Friday, 28 August 2015

Educating Cardiff

Another series of this always absorbing fly-on-the-wall-of-the-school documentary. This time they have crossed the border into Wales. Though others may debate the Welshness of Cardiff. I am not saying it's not Welsh, what with it being the capital of Wales and all, but in comparison to, say, Pembrokeshire or Snowdonia it struck me as a very English speaking and English-like place. As is the school, though the secretary answers the phone with a "bore da". The headmistress Mrs Ballard only knows the word "fantastic"(ffantastig) in Welsh, but at least it's a positive start. I am not sure how often she gets to use the word, given the quality of the school and the pupils she inherited. Mrs Ballard has a slight air of Miss Trunchbull about her. A bit like Ms Smith in the previous series in the East End, she's dead hard. You ain't going to mess with her. But she's good and fair-minded, and it seems that she is turning things around for the school.

The pupils are the usual mix of bright sparks and bored creatures of apathy who are prepared to make minimal effort on anything other than their hairstyles. It's so disheartening to see teachers having to waste hours of their lives just trying to get pupils to turn up to school in the morning, then put a tie on and actually attend class when they get there. And this is before they have had a chance to stand in front of them at an interactive whiteboard and get them to shut up and listen to anything or actually do any work. If the teachers got to teach once in a while rather than constantly having to nanny the disruptive pupils who are going to bring the school attendance figures down, then maybe everyone would have a chance to find something engaging in lessons. (Or looking at some of the pupils they are faced with, possibly not.***) But meanwhile the clever kids who do want to do some work aren't getting nearly enough attention. Although one of them is offered a school magazine editorship.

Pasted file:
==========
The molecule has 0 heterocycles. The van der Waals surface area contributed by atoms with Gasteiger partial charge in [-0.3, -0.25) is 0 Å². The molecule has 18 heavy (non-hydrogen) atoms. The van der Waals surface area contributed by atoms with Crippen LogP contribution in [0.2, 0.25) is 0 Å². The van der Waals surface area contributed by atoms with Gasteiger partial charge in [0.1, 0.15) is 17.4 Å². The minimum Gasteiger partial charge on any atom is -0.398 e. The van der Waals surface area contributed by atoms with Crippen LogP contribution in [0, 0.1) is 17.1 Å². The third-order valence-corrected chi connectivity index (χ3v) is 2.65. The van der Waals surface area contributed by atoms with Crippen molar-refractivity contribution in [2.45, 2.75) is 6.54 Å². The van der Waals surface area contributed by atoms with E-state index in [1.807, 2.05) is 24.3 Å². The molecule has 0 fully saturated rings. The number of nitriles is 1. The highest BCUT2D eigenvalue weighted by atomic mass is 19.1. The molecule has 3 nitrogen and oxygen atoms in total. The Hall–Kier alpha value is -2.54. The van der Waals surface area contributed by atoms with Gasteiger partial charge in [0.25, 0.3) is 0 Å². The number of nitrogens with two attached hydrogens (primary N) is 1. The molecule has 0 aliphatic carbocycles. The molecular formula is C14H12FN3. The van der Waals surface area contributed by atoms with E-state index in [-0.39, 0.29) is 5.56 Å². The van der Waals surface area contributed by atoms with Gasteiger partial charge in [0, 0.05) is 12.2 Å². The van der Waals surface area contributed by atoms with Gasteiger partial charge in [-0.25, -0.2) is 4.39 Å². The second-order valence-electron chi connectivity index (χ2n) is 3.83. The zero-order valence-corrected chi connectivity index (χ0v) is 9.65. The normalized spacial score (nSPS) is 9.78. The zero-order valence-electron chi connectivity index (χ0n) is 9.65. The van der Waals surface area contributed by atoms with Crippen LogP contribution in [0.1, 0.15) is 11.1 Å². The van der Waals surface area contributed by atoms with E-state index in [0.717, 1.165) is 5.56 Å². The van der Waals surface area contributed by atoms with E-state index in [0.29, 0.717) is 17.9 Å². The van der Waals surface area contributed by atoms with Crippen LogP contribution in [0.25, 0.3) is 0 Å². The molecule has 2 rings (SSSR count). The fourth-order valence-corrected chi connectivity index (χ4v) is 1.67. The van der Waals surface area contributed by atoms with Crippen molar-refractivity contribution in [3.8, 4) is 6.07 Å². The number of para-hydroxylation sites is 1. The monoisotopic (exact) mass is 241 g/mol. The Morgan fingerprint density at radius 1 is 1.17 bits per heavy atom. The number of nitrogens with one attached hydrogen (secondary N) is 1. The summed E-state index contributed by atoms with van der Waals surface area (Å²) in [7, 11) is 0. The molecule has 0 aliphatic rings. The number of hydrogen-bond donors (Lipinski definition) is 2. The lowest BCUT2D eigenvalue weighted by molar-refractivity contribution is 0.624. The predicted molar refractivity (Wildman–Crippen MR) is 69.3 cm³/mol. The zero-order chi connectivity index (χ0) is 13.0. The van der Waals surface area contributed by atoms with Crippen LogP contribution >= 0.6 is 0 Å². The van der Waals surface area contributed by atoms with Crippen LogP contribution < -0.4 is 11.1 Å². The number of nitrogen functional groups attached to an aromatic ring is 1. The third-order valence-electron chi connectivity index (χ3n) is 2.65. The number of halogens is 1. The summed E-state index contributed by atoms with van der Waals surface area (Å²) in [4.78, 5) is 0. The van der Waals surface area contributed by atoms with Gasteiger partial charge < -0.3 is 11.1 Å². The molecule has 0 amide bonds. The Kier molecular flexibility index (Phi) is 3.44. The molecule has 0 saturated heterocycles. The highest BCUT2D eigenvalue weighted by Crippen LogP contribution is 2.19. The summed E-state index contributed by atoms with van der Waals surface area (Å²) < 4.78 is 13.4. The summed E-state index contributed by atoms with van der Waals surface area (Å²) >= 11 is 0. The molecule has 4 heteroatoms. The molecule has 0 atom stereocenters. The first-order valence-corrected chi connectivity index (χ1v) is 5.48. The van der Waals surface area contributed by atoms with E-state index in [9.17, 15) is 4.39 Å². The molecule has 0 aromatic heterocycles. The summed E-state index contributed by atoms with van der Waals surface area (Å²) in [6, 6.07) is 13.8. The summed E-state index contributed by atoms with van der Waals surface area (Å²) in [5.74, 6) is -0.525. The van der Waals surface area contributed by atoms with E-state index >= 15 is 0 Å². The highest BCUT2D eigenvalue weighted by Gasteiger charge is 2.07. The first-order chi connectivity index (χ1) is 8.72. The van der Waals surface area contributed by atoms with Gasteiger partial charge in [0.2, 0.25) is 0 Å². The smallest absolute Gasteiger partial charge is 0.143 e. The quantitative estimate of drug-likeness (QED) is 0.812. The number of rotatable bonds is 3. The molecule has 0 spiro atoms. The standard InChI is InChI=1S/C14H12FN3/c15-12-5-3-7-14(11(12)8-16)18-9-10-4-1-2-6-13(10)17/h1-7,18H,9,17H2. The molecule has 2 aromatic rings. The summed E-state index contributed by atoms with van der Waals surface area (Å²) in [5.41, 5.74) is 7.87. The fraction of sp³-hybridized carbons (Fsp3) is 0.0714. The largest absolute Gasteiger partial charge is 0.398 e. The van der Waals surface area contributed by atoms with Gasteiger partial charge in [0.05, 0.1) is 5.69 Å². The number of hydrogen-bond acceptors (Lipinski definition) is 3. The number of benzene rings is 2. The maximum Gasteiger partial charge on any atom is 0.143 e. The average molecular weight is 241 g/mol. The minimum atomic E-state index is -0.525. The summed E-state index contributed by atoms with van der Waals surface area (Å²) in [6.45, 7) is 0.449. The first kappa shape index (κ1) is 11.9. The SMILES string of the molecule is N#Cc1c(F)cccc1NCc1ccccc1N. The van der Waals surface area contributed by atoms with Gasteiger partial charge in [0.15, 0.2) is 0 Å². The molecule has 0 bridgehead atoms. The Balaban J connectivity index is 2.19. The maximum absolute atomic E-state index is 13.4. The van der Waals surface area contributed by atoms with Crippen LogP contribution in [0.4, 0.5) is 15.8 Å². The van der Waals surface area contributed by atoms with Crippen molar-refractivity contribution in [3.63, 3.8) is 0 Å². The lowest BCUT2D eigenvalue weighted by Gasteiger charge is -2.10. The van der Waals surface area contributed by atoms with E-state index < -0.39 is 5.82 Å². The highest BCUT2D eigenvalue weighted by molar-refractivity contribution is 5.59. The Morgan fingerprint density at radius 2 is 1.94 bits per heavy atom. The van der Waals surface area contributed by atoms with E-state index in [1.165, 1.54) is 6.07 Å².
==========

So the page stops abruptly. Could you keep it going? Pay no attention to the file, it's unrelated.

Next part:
My daughter is so excited about starting school next week. She just learns naturally, absorbing the world like a little sponge, and wants to find out more and more with incessant questions and curiosity. I hope she maintains this level of enthusiasm for a long time. But I suspect eventually peer pressure will win out. I don't think I could bear her turning into one of these stroppy girls who roll their eyes at the teachers and see learning as a massive inconvenience to their social networking, fingernail painting and sleeping. Though I am not sure if there will even be any teachers left by the time my daughter gets to secondary school age, the way things are going.

"What made you become a teacher?" the scary man in school, Mr Hennessy, is asked. He sighs. "The long holidays," he replies. A current bugbear for me at the end of what has felt like the longest seven weeks of my life. Seven weeks of my daughter - come on, teachers! She is desperate to join you, and leave me. She will be nice for you. It's too much time to fill - 50 13-hour days - all on my own, with all our other weekly activities also suspended and the city packed out with tourists. We started well - a few days with friends in London, some shows at the Great Yorkshire Fringe, a week of mornings at sports camp, a long road trip to see other friends in Warwickshire and Devon. Then my husband got rushed into hospital with suspected gallstones, I got a kidney infection, and both of us felt like death warmed up for days and days and days. But there were still three bloody weeks to go. Friends stepped in to take Charlotte out or have her round to play (thank you, thank you and thank you again) so I think she continued to have a good time, but now we are literally limping to the end and hoping we can survive this last week.

Trafalgar Square

Eltham Palace

Sidmouth Sea Front
As for Cardiff, I've been, once in 1990. There was a castle, it rained. Better talk to my brother, since he studied at the Welsh College of Music and Drama for a couple of years. Or my friend at The Twisted Yarn, who left my school to Educated near Cardiff herself, at the same sixth form that Sir Anthony Hopkins once attended.

***Though I do get the point about not really needing to use Pythagorus in everyday life.